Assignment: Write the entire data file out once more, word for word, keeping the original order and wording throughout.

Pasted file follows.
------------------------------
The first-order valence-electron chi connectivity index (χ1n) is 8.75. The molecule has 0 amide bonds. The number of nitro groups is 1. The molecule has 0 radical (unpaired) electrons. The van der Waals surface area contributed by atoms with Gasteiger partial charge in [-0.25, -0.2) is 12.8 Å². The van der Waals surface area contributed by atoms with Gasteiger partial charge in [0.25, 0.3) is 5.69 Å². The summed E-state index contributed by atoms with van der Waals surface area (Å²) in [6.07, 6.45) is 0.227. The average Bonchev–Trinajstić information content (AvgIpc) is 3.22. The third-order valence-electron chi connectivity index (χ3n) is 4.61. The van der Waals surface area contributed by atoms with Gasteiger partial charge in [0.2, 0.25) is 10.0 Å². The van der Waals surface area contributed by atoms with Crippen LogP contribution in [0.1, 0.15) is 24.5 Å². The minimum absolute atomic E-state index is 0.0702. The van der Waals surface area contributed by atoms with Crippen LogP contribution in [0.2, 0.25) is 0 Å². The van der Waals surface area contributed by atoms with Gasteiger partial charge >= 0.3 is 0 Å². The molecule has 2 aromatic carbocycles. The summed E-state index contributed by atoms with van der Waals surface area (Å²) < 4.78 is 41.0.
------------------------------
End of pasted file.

The first-order valence-electron chi connectivity index (χ1n) is 8.75. The molecule has 0 amide bonds. The number of nitro groups is 1. The molecule has 0 radical (unpaired) electrons. The van der Waals surface area contributed by atoms with Gasteiger partial charge in [-0.25, -0.2) is 12.8 Å². The van der Waals surface area contributed by atoms with Gasteiger partial charge in [0.25, 0.3) is 5.69 Å². The summed E-state index contributed by atoms with van der Waals surface area (Å²) in [6.07, 6.45) is 0.227. The average Bonchev–Trinajstić information content (AvgIpc) is 3.22. The third-order valence-electron chi connectivity index (χ3n) is 4.61. The van der Waals surface area contributed by atoms with Gasteiger partial charge in [0.2, 0.25) is 10.0 Å². The van der Waals surface area contributed by atoms with Crippen LogP contribution in [0.1, 0.15) is 24.5 Å². The minimum absolute atomic E-state index is 0.0702. The van der Waals surface area contributed by atoms with Crippen LogP contribution in [0.2, 0.25) is 0 Å². The van der Waals surface area contributed by atoms with Gasteiger partial charge >= 0.3 is 0 Å². The molecule has 2 aromatic carbocycles. The summed E-state index contributed by atoms with van der Waals surface area (Å²) < 4.78 is 41.0.